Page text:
EZ September flash PMI’s confirms the increasing weakness of the EZ economy and suggests that 3rd Q GDP will contract more so than the 2nd Q.
EZ September composite PMI came in at 45.9, lower than 46.3 in August and 46.6 forecast.
EZ September services PMI came in at 46.0, lower than the 47.5 expected and 47.2 in August.
EZ September manufacturing PMI came in at 46.0, better than the 45.5 forecast and 45.1 in August.
Overall, French manufacturing PMI slumped to 42.2, well below 46.4 forecast and 46.0 in August and the 7th consecutive monthly decline. French services PMI came in at 46.1, lower than 49.4 forecast and 49.2 in August, a 4 month low. German manufacturing PMI however, rose to 47.3, better than 45.3 forecast and 44.7 in August, the highest rating since March this year. German services PMI came in at 50.6, better than 48.5 expected and 48.3 in August.
The biggest concern in the above data is France. The French composite index slumped to 44.1 in September, its lowest for nearly 3 1/2 years, from 48.0 in August. The data suggests that French 3d Q GDP could decline by -0.5% in the current Q – a definite whoops. French business orders collapsed to a 3 1/2 year low, as well, with layoffs rising to a 34 month high. Services sector expectations slumped into negative territory in September for the 1st time since February 2009. As you know, I believe that France will prove to be the major problem country in the EZ, even more so than Spain and Italy;
UK August retail sales declined by -0.2% M/M, though better than the -0.3% forecast and lower than the rise of +0.3% in July. The numbers were negatively affected by the Olympics, which should result in a rebound in September.
The UK September CBI trends reports that total (manufacturing) orders came in at -8, though up from the -21 in August and better than the -15 forecast. September output expectations rose to +7, from flat in August.
Recent UK data has generally been better than forecasts;
Irish 2nd Q GDP (seasonally adjusted) came in lower than expected at flat, as opposed to +0.7% expected and -0.7% in the 1st Q. Y/Y GDP was down -1.1%. However, the 2nd Q current account Q/Q came in at +E3.235bn, much better than the -E1.045bn in the 1st Q. The EU forecast that Irish debt to GDP will peak at 119% in 2013. The Irish benchmark 2020 bond yielded just below 5.0% this morning, the 1st time since Ireland’s bail out in November 2010;
Sales of US existing homes rose to a 2 year high in August and above forecasts. Sales increased by +7.8% to an annual rate of 4.82mn homes (as compared with 3.39 mn rate at the low in July 2010), the highest since May 2010 and above forecasts of an annual rate of 4.56mn homes. Realtors suggest that a 5.0mn to 5.5mn annual rate of existing home sales is deemed normal. Prices have increased by +11.0% Y/Y. Distressed sales accounted for 22% of total sales, the lowest since October 2008. Corelogic report that 22.3% of homeowners were still underwater, though that’s down from 23.7%, 3 months earlier. However, 1.3 mn homeowners moved out of negative equity in the 6 months to June 2012. With the FED buying MBS, mortgage rates should decline even further, improving disposable income, once refinanced and in addition, home affordability. Tighter lending standards are a major constraint, but the better sales data is yet another piece of evidence that the US housing market has not only stabilised but is improving. A better housing market is critical for an improvement in the US economy;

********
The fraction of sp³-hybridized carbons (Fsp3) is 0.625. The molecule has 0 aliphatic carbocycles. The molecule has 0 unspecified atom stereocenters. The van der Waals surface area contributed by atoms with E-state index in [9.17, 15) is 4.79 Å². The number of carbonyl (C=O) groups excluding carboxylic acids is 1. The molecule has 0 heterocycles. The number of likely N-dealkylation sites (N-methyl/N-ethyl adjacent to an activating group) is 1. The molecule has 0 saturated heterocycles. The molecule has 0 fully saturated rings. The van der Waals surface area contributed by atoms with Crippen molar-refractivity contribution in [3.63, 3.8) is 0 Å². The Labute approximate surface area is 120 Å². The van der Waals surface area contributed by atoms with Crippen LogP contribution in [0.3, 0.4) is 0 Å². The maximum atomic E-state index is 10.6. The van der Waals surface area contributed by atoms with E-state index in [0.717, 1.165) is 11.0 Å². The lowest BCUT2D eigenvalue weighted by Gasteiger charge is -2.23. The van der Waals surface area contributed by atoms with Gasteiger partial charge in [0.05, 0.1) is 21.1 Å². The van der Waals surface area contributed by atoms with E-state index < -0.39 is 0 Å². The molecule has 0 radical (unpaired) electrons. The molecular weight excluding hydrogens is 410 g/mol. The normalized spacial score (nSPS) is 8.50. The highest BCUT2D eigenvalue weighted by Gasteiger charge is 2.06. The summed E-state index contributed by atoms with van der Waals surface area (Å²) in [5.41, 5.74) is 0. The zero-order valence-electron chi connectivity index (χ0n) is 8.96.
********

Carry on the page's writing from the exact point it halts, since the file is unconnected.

US initial jobless claims came in at 382k, higher than the 375k expected and the upwardly revised 385k the previous week. Continuing claims came in at 3.272mn, from 3.30mn previously;
US September manufacturing PMI came in at 51.5, as opposed to 51.5 expected and 51.5 in August. The output component came in at 51.2 versus 51.9 in August. New orders were higher at 52.5, versus 51.9 in August, with employment better at 52.7 as opposed to 52.4 in August. (Source Markit);
The September Philly FED came in at -1.9, much better than the -4.5 expected and the -7.1 in August. However, it was the 5th consecutive monthly decline. The reading was better than the recent Empire State data;
Asian markets closed sharply lower, following the Chinese PMI data and weaker Japanese exports. European markets are also weaker. US markets, not surprisingly, have opened lower, but no major sell off – the S&P is down around -0.7%, as is the NASDAQ. . The Euro continues to weaken – currently US$1.2946, as does the A$, currently US$1.0377. November Brent is trading at US$108.94, with gold at US$1757. Yields of US, German and UK bonds are declining (ex the 2 year German Schatz), given weaker markets.
The Shanghai Composite index is down 40% since August 2009, whereas the US S&P is up 45%. I thought I’d mention that for the Chinese bulls – still many out there.
I keep getting brokers reports urging investment in the miners. I must say, that seems to be the craziest suggestion I have received recently, given the negative impact of China on the sector due to its continued slowdown, oversupply, reducing capex programme and lower prices, especially for Iron ore and coking coal. Sure the miners are cheap, but for good reason. I remain bearish on the sector and certain commodity currencies, such as the A$ and the Rand, in particular.
I must say that markets have been disappointing this week, though I will remain net long. The FED/ECB announcements remain, in my humble view, positive.
I leave you with this. Greece has closed down tax offices to reduce tax administration spending !!!!!. Well, I suppose if no one pays taxes…….
20th September 2012
Category: Think Tank
Please use the comments to demonstrate your own ignorance, unfamiliarity with empirical data and lack of respect for scientific knowledge. Be sure to create straw men and argue against things I have neither said nor implied. If you could repeat previously discredited memes or steer the conversation into irrelevant, off topic discussions, it would be appreciated. Lastly, kindly forgo all civility in your discourse . . . you are, after all, anonymous.